Gary V. Lopez
Department of Chemistry at Stony Brook University / Department of Chemistry at BNL
Advisor: Dr. Trevor Sears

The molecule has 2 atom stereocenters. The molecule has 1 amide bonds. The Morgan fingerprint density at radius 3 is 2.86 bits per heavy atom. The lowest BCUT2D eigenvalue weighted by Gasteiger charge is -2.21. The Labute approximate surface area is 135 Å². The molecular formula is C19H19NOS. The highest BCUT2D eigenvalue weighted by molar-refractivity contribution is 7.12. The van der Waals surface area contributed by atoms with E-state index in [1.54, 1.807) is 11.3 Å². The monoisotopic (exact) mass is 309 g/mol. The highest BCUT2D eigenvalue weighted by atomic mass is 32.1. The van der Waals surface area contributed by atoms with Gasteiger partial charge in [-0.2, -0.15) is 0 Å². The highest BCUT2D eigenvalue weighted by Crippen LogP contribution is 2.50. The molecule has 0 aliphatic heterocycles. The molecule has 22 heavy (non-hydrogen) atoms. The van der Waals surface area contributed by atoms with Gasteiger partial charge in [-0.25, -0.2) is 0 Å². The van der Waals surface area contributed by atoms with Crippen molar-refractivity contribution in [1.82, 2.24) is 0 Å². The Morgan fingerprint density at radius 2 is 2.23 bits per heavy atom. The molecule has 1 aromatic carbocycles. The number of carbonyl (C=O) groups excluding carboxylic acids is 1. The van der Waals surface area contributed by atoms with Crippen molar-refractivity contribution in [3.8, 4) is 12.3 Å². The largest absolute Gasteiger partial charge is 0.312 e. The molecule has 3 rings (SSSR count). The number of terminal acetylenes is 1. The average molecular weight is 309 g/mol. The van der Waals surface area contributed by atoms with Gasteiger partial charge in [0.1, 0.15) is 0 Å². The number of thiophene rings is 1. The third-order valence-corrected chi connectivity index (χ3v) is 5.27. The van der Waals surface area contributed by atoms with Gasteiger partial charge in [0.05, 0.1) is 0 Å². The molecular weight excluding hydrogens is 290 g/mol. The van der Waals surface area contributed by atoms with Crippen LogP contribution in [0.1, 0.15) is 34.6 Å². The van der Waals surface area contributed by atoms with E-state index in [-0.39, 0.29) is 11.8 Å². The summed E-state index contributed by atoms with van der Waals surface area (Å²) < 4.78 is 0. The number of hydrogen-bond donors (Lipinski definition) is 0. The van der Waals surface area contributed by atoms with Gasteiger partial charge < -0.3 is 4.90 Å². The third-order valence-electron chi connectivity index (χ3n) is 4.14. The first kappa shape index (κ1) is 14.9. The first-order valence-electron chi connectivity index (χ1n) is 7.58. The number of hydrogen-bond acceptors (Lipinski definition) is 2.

Our group at Stony Brook University focuses on developing techniques that involve lasers to study molecules. These techniques are applied to prototype molecular systems in order to understand their structure and dynamics in the gas phase. Using high resolution photoelectron methods like the resonance enhanced multiphoton ionization (REMPI), we study the vibrational structure of the first excited states (S1) and cation ground state (D0) of aromatic molecules like phenylacetylene and fluorene. The slow electron velocity mapping (SEVM) technique helps us to study their photoelectron angular distributions. Theoretical methods using electronic structure and vibronic interaction programs are been developed to predict the vibrational structure of an electronic transition. We are involved in comparing our experimental spectra with those we calculated in an effort to validate our theoretical results. Our group is also working on implementing a new technology developed in 2005 by T. Hänsch, J. Hall and co-workers. Using this new technology known as the optical femtosecond frequency comb, we are trying to measure with high accuracy and precision the frequency lines of the 1.5 m bands of acetylene trying to exceed the best measurement of these lines to date which are to about 1012 accuracy. Once we have successfully characterized the 1.5 μm region of acetylene we will be able to use our technique to probe other molecules such as phenylacetylene and PbF.